Time of Remembrance and Reconciliation for Those Who Lost Their Lives during the Second World War, 8-9 May

[08-05-2022 12:09 PM]

Ammon News - By resolution 59/26 of 22 November 2004, the UN General Assembly declared 8–9 May as a time of remembrance and reconciliation and, while recognizing that Member States may have individual days of victory, liberation and commemoration, invited all Member States, organizations of the United Nations System, non-governmental organizations and individuals to observe annually either one or both of these days in an appropriate manner to pay tribute to all victims of the Second World War.

The Assembly stressed that this historic event established the conditions for the creation of the United Nations, designed to save succeeding generations from the scourge of war, and called upon the Member States of the United Nations to unite their efforts in dealing with new challenges and threats, with the United Nations playing a central role, and to make every effort to settle all disputes by peaceful means in conformity with the Charter of the United Nations and in such a manner that international peace and security are not endangered.

On 2 March 2010, by resolution 64/257, the General Assembly invited all Member States, organizations of the United Nations system, non-governmental organizations and individuals to observe 8-9 May in an appropriate manner to pay tribute to all victims of the Second World War. A special solemn meeting of the General Assembly in commemoration of all victims of the war was held in the second week of May 2010, marking the sixty-fifth anniversary of the end of the Second World War.

During the commemoration, the Secretary-General called the Second World War “one of the most epic struggles for freedom and liberation in history,” adding that “its cost was beyond calculation, beyond comprehension: 40 million civilians dead; 20 million soldiers, nearly half of those in the Soviet Union alone.”

In resolution 69/267, the General Assembly recalled that the Second World War “brought untold sorrow to humankind, particularly in Europe, Asia, Africa, the Pacific and other parts of the world.” It underlined “the progress made since the end of the Second World War in overcoming its legacy and promoting reconciliation, international and regional cooperation and democratic values, human rights and fundamental freedoms, in particular through the United Nations, and the establishment of regional and subregional organizations and other appropriate frameworks.”

A special solemn meeting, marking seventieth anniversary of the Second World War, was held on 5 May 2015.

9 May 2018
Opening Ceremony of the Photo Exhibition entitled “The Lessons of the Long-gone War We Still Remember”
Secretary-General's Remarks

I believe that today’s commemoration has more meaning than in any of the previous years.

We see a world in which conflict is proliferating, we see a world in which so many wars are taking place, and so I believe it is absolutely essential to remind us all of the lessons of the Second World War that, for the Soviet Union, was considered the Great Patriotic War.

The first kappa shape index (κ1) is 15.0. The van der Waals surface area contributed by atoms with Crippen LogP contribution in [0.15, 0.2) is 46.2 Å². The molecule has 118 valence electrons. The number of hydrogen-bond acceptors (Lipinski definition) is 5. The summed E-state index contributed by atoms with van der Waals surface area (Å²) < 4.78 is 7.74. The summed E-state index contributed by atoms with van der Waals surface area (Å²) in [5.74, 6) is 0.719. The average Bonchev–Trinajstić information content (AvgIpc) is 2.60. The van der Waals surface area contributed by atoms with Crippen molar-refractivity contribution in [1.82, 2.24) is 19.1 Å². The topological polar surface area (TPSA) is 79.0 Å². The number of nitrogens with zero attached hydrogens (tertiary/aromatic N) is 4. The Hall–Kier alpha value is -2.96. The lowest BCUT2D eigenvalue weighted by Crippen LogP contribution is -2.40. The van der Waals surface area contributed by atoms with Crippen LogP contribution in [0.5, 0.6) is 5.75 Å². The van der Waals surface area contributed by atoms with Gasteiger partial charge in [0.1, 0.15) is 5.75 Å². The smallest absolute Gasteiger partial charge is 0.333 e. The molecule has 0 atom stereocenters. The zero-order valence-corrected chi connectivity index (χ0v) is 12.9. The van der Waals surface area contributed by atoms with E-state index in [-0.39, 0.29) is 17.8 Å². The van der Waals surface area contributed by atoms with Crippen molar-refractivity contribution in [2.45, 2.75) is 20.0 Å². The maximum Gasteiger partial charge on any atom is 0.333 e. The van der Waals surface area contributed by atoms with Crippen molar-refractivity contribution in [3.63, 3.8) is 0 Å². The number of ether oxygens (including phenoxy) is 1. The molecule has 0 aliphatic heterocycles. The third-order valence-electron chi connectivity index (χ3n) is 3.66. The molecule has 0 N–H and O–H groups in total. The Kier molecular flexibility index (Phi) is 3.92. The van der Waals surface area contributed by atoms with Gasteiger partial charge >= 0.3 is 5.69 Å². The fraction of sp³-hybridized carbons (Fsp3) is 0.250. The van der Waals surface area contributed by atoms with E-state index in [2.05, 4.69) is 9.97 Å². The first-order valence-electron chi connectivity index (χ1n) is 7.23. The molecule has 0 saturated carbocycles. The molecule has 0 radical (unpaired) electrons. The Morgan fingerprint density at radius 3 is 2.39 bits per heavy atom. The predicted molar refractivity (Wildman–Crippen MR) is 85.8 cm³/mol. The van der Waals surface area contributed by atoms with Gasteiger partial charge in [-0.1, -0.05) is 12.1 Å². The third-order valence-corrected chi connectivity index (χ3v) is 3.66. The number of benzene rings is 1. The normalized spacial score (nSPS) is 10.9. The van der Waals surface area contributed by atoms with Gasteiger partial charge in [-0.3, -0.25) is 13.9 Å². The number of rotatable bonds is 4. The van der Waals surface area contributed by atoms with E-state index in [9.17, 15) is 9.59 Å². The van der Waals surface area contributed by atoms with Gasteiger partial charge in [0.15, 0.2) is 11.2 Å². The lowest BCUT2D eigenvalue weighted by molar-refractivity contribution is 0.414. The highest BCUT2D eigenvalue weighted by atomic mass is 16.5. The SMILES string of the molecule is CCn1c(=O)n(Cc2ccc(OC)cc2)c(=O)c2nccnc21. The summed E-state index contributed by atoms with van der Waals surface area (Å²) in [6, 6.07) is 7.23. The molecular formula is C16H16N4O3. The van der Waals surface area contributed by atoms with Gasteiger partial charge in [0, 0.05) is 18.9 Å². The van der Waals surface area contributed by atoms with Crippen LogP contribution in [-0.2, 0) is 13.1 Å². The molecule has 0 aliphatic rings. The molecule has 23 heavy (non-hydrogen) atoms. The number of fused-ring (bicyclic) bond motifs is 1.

That was an absolutely unimaginable, devastating destruction in the world and I think we need to pay tribute to those that in the Soviet Union at the same time represented the biggest military effort against Nazism, but also by far the biggest number of sacrifices. Sacrifices especially of human lives, but also sacrifices of all kinds, that the Soviet Union has endured in order to defeat Nazism.

We absolutely need to make sure that in the world, this kind of events do not take place anymore.

The second mention is related to the fact that in recent times we see the Neo-Nazi message coming again afloat. We see political movements that either confess their neo-Nazi affiliation, or at least use the symbology, the images, the words, for instance, “blood and soil” – we see it repeated in demonstrations in different parts of the world. This is a cancer that is starting to spread again, and I think it is our duty to do everything possible to make sure that this horrible disease is cured, and the memory of all those that managed to defeat Nazism in 1945, that memory allows us to defeat any form of neo-Nazism in today’s time.

We cannot forget the worst crime of the Nazis, which was of course the Holocaust; it was possible for the Soviet troops still to release a few; unfortunately, the overwhelming majority of the Jews and others has been killed. And again, it is interesting to see how hatred, anti-Semitism and other forms of hatred, even anti-Muslims hatred etc, are still again proliferating in the world.

I sincerely hope that the lessons of this May victory, will help us defeat this resurgence of ideas and convictions that I thought had been buried forever. It is our duty to do it, because we cannot accept for these ideologies to come back.

Thank you very much.


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